Now the thing you really need to know about Janet is that she is as passionate about Stanford, its people, its vibe and its potential as a tourist destination as Julius Malema is about talking crap and pissing everybody off. Which is pretty passionate, isn’t it?
OK. So here’s a heads-up for you folk lucky enough to be reading about this for the very first time. Janet’s going to be on Whale Coast FM radio between 12 and 1pm tomorrow (today if you’re reading this on Friday), making her debut as the host of a new slot devoted to what people can do if they come to the Overstrand area for a weekend or a week or, if they’re really lucky, a month.
Which, you may be totally gobsmacked to know, is a lot. Tomorrow’s show (we’ve established that that means Friday, right?) is dedicated to, yes, Stanford. Well, Stanford and Earth Hour and the general vibe that’s coming out of your favourite Overberg village these days (read “red-hot”).
You’ll be equally gobsmacked (and perhaps horrified) to learn that she’s chosen me to banter away the hour with her. Don’t ask. I don’t know. Perhaps everybody else is busy trimming their fingernails at 12pm tomorrow or something.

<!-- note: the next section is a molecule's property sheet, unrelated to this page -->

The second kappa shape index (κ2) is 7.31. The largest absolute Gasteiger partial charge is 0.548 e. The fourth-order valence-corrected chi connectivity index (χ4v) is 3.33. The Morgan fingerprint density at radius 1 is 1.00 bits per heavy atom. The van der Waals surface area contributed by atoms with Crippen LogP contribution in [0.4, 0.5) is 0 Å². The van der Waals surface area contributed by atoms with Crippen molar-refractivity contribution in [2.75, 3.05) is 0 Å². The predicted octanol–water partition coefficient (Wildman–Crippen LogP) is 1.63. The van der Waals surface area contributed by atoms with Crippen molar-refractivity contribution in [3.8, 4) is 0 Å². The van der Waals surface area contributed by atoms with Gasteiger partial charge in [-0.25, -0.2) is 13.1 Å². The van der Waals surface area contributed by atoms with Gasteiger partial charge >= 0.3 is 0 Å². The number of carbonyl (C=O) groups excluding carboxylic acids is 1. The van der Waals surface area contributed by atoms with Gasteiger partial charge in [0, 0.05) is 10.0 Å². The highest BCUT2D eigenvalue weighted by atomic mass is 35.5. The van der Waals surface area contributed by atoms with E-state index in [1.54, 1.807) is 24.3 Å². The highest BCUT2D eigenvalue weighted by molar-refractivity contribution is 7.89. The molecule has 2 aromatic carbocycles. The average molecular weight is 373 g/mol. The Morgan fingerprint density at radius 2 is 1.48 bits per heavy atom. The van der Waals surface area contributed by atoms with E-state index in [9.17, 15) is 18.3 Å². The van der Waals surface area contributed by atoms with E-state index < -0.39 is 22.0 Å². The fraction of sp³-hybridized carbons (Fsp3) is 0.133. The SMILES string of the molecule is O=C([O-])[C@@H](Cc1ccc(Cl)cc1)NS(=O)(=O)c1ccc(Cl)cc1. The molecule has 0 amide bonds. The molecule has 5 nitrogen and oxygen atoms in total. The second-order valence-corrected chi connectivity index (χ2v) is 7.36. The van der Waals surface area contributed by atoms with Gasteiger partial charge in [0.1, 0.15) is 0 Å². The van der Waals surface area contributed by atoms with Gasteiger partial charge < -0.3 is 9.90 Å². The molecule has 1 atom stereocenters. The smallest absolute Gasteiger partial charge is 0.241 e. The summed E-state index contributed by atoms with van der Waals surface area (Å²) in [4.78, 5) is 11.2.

Never mind. I’ll do my best to keep up with the highly effusive, engaging, totally rad raconteur that is Ms Marshall. I like a challenge. OK. 12pm. Friday. Whale Coast FM. 96.0mz. Tune in. Or I’ll be tuning you.
As I wrote here yesterday, Stanford is a village of humungous charm and character. And so are its people.
People make the place, yes? Yes.
And among many people dedicated to making Stanford an even better place than it already is is Paul Chew.
Did I say charm and character? Paul has aircraft carrier-loads of both. And guts.
And a yearning for adventure which has taken him all over the world, attempting the weirdest challenges… and overcoming them.
Paul Chew... adventurer extaordinaire and a man who wants to make a difference
Climbing icebergs, free-diving with sharks, crossing India in a ricksha, swimming the English Channel… these are just some of Paul’s gut-wrenching pursuits.
His most recent exploit was to take part in the Mongol Derby, a very demanding horse-ride across a vast tranch of China’s most inhospitable territory. He finished third, despite being the oldest person in the race.
Pure guts. But that’s not all. Paul’s thirst for adventure is matched by his hunger for positive change in the world.
His challenges have helped to raise more than R500 000 for the Mercy Corps which provides funds to alleviate suffering, poverty and oppression by helping people build secure, productive and just communities.
He’s relatively new to Stanford but, once “chosen” by this crazy village to take up residency, he looked around him and saw that all was not sweetness and light for the the people of Die Skemers, a “coloured township” up on the hill above Stanford village.
So when he heard that Inspector Mpanda of the South African Police Services was running a boxing club to give the kids something other to do than get into trouble, Paul wanted to help.